What Modi and Xi hope to gain when they meet in China this week
China will be keen to woo India away from a US alliance against Beijing when Indian Prime Minister Narendra Modi meets Chinese President Xi Jinping for informal talks in Wuhan this week, diplomatic observers said.
The two days of talks starting on Friday come as China faces threats of US trade action and India seeks to put its economic development on track ahead of an election next year.
It also comes nearly a year after military personnel from both countries faced off for 73 days over a contested border in the Doklam Plateau in the Himalayas.
Border tensions remain, with the Indian Air Force recently completing its biggest combat exercise along its frontiers with China and Pakistan.
On Monday, Chinese Foreign Minister Wang Yi also assured his Pakistani counterpart Khawaja Asif that China would continue to support Islamabad and major infrastructure projects destined for disputed parts of Kashmir.
But observers said Modi and Xi had strong reasons to find common ground.
Srikanth Kondapalli, a professor at Jawaharlal Nehru University, said Beijing was concerned about India’s growing cooperation with the United States, including last year’s announcement to revive the Quadrilateral Security Dialogue, or Quad, talks that also include officials from Australia and Japan.
“Whenever China feels that US-India relations are improving, China does some kind of signalling, and calls for ‘multipolarity’ to counter the United States’ ‘unipolar’ position,” he said.
Renmin University international relations professor Shi Yinhong said the talks were part of a broader effort to improve bilateral relations.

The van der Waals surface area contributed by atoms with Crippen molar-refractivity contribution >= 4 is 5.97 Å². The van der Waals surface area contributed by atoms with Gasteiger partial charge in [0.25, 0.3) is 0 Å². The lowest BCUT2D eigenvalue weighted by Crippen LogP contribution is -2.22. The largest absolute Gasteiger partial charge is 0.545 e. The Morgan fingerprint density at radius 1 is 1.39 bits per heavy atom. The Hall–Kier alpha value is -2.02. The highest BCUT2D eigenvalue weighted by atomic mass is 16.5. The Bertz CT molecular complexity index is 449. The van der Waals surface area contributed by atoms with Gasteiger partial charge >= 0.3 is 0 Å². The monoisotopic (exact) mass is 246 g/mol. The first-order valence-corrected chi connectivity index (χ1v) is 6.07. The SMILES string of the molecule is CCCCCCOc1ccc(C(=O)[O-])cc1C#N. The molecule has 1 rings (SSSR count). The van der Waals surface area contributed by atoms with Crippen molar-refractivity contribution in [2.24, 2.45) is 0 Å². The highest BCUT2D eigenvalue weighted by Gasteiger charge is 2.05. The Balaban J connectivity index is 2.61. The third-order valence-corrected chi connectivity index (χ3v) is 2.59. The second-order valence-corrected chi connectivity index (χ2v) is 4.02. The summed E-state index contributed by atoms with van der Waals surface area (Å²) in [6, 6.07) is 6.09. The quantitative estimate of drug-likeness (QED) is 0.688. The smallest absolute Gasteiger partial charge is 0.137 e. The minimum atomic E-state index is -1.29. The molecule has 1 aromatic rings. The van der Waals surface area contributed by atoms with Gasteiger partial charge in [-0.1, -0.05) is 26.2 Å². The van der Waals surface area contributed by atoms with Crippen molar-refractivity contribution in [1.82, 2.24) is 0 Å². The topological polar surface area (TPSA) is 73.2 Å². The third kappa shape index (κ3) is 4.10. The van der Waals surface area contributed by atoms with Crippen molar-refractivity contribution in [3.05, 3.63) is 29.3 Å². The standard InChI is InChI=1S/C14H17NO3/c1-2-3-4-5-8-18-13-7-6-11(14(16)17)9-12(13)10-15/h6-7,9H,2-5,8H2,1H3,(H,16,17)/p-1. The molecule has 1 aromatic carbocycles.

“This is part of the ongoing reconciliation in bilateral ties between China and India since August when the two countries agreed to end the stand-off at Doklam,” Shi said.
Modi and Xi last met in September and are expected to do so again on the sidelines of a Shanghai Cooperation Organisation meeting in Qingdao in June.
Du Youkang, director of Fudan University’s Pakistan Study Centre, said the main goal of the meeting was to ensure a stable future partnership between China and India, particularly amid the uncertainty of trade and diplomatic ties with Washington.
Mohan Guruswamy, a distinguished fellow at the United Service Institution of India in New Delhi, said China “needs friends badly”.
“China has much to gain with the development of economic relations with India”, especially from a growing export economy, he said.
But Madhav Nalapat, a professor of geopolitics at Manipal University, said Modi also needed to gain support at home ahead of next year’s election.
“Modi is facing an election in 2019 and is looking to strengthen his legacy. For both, a warming after nearly six decades of frost between Delhi and Beijing would represent a historic achievement that would benefit both countries substantially,” he said.
Additional reporting by Laura Zhou